Selling Syria: The Politics Of Partial Solutions

This article is more than 7 years old.

As President Obama works furiously to convince a skeptical Congress and an even more skeptical public on the need for military action against Syria, he faces two major obstacles that have little to do with Syria itself. One relates to the limited nature of the military response he is advocating. The second is his bizarre communications strategy. He cannot do much about the former, but there is a lot he can do about the latter.

It is difficult to get people ginned up for limited actions promising modest results.

Many, if not most, military analysts would endorse the president’s reluctance to get involved in the Syrian civil war. Civil wars are ugly, entangling, and expensive. So if the use of chemical weapons demands a response, then it is wise that any action have clear and limited objectives. And while that is great from the cool, rationalist perspective of an analyst, when it comes to politics, prudence doesn’t sell. Indeed, scholars have studied the tendency of American presidents to “over-sell” in order to win public support. That typically takes the form of demonizing and building up an adversary, understating the risks of action, and overstating the likelihood of success.

Past presidents have over-sold because when it comes to war, it is easier to sell all-in or all-out rather than the mushy middle. People can get riled up to remove the next Hitler or scared away from costly quagmires, but it is difficult to get folks ginned up for limited actions promising modest results. It is a political no man’s land, where the public is expected to sign on to something that leaves the evil doer in place (in this case with at least some of his chemical arsenal) but still entails all the risks of war.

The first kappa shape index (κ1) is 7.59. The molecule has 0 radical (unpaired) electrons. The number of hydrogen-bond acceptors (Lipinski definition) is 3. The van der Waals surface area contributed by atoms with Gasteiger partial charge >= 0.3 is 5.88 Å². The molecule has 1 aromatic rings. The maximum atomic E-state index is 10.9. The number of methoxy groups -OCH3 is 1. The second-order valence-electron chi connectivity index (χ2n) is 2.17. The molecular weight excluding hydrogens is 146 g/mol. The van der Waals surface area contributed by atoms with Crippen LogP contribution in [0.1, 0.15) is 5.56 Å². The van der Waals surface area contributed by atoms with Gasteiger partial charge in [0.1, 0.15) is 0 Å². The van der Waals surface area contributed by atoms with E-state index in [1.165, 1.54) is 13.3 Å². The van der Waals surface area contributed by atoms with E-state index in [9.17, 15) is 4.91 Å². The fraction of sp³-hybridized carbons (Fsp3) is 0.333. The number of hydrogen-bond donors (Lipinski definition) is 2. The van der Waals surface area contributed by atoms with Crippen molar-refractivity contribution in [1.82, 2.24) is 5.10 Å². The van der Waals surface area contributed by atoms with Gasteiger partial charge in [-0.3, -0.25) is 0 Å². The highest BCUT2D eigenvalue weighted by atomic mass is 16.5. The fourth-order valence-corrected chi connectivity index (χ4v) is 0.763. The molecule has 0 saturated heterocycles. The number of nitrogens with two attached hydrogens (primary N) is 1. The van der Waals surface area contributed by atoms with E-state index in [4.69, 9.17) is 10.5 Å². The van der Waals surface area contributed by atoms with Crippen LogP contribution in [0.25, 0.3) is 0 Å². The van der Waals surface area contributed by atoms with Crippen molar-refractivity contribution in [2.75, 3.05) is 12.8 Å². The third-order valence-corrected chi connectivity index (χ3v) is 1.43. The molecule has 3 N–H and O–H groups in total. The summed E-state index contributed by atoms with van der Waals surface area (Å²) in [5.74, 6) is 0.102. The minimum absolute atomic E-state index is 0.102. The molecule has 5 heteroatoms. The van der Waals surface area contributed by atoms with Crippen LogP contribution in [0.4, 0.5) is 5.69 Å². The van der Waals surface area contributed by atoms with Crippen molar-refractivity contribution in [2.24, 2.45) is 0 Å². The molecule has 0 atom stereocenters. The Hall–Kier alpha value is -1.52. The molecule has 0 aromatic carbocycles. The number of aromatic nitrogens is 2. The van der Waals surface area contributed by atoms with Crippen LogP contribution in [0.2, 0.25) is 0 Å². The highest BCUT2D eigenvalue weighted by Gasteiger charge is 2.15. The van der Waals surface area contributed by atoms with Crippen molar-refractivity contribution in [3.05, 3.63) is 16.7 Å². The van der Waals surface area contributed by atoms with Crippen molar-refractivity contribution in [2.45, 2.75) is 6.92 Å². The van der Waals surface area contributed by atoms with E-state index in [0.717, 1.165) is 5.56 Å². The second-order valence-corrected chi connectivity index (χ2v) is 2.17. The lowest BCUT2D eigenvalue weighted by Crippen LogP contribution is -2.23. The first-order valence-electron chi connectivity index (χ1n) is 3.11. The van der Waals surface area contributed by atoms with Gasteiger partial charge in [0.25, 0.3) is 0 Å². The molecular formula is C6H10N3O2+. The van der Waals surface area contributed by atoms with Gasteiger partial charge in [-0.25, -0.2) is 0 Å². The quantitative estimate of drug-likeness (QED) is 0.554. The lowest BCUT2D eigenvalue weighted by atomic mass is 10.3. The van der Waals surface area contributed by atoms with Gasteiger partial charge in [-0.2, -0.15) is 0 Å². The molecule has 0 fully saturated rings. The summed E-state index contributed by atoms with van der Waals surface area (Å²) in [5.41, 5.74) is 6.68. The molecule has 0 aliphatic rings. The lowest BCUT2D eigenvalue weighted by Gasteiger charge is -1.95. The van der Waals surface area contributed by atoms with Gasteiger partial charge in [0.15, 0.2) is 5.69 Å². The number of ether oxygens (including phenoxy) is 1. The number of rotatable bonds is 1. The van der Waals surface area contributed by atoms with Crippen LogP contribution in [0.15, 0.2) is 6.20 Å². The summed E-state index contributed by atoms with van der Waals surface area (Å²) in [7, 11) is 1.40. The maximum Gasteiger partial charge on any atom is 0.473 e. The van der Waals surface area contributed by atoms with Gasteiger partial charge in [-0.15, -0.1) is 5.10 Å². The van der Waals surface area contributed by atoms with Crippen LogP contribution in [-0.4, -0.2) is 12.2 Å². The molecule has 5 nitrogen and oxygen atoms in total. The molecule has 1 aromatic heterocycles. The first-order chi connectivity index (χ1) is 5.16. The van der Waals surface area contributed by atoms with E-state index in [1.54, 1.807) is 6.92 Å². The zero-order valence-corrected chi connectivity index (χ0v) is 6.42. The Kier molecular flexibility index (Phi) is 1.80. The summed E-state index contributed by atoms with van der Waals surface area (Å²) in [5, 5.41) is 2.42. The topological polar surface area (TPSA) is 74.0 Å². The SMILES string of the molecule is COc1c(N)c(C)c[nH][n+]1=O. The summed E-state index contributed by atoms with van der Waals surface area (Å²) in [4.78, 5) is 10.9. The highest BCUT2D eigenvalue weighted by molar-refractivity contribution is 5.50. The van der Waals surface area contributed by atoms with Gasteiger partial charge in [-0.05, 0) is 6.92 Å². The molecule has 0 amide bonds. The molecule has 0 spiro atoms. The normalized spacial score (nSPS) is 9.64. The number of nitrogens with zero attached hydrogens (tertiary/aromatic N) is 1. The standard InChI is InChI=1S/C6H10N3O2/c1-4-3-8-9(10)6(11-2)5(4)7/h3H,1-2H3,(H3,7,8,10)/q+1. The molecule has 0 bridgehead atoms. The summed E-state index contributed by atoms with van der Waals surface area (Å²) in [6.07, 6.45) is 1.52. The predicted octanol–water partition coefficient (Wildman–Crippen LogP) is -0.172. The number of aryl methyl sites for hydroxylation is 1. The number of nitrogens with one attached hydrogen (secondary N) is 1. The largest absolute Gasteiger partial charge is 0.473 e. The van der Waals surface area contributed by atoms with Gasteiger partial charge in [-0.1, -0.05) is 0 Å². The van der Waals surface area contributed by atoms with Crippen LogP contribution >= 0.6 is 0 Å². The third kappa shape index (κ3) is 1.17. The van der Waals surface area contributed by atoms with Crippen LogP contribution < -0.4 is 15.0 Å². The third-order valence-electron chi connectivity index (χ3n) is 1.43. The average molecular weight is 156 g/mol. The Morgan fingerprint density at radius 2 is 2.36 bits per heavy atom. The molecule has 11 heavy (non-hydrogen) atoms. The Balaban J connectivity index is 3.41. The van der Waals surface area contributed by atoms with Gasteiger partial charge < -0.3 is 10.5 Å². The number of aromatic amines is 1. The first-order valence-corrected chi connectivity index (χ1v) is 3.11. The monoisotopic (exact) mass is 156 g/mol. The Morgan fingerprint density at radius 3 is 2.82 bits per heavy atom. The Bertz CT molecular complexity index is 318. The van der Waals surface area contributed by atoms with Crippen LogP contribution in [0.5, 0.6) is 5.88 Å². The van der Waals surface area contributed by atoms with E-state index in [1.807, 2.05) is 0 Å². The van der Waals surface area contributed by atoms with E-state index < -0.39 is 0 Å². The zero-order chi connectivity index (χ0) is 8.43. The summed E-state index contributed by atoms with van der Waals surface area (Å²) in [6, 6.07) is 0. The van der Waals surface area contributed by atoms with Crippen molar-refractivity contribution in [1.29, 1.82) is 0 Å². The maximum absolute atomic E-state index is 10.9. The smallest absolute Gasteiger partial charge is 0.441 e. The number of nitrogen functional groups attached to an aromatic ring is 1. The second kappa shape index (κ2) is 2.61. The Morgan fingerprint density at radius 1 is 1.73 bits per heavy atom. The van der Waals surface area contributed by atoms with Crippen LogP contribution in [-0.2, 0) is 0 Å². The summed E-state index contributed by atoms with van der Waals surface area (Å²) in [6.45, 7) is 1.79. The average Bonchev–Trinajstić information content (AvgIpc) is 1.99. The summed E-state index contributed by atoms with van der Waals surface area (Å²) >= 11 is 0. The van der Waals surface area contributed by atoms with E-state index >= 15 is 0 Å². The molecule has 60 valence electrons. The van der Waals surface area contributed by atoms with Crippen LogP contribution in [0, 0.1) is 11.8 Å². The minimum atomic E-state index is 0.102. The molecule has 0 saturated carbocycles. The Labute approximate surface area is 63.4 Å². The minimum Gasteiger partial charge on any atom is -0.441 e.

To Obama’s credit, he did not let the politics pollute his military objectives, but he has left himself in a difficult position, especially when America is just coming out of two wars, at least one of which is widely seen as a debacle. And even in war, the politics matter.

Further complicating the situation is the fact that the public is not very good at distinguishing the scale of conflicts. In the public’s view, any use of military force is “war,” and all “wars” are big. Even if they start small, they inevitably become big. The historical record suggests otherwise, however. It is true that wars can escalate, but many do not. Wars in Korea, Vietnam, and Iraq escalated, but conflicts in Grenada, Desert Fox, the Persian Gulf, and most recently Libya did not.

None of this is Obama’s fault.

What the president can be skewered for is his communications strategy. In his public appearances, Obama’s message and tone have been awful. At the G20 press conference in St. Petersburg, for example, he emphasized how hard the problem is, how this situation was forced upon him and how reluctant he is to get involved. All of this is true, but it is a terrible approach if you are trying to persuade the public to support you. If you didn’t know better, you would have thought he had already lost the authorization vote. His body language and tone were all depression and defeatism.

Obama needs to appeal to America’s passions — standing up to evil, defending the innocent, fulfilling its special role in the world.

For people to rally behind the president, he needs a style and a message that inspires. He has to to be a little more like Ronald Reagan and a little less like Jimmy Carter. And no, that is not an endorsement of the Gipper over the saintly Georgian — or of military strikes over standing pat. Action against Syria may be a good idea or a bad idea, but it makes no sense for the president, having committed to the policy, to bungle the public engagement piece of it. If he wants convince the public of the importance of his cause, Obama needs to appeal to America’s passions —  standing up to evil, defending the innocent, fulfilling its special role in the world. This has to be more about America, and how we see ourselves, than a message that says “this is difficult and dangerous, and we can’t achieve much, but we have to do it anyway.”

Perhaps this is just too tall a hill to climb at this point. A limited action in a post-Iraq world that promises to leave Assad and his chemicals in place would be a difficult sell in any case, but unless the president changes his approach, he will not win over the American people, no matter how wise or prudent his policy may be.


This program aired on September 10, 2013. The audio for this program is not available.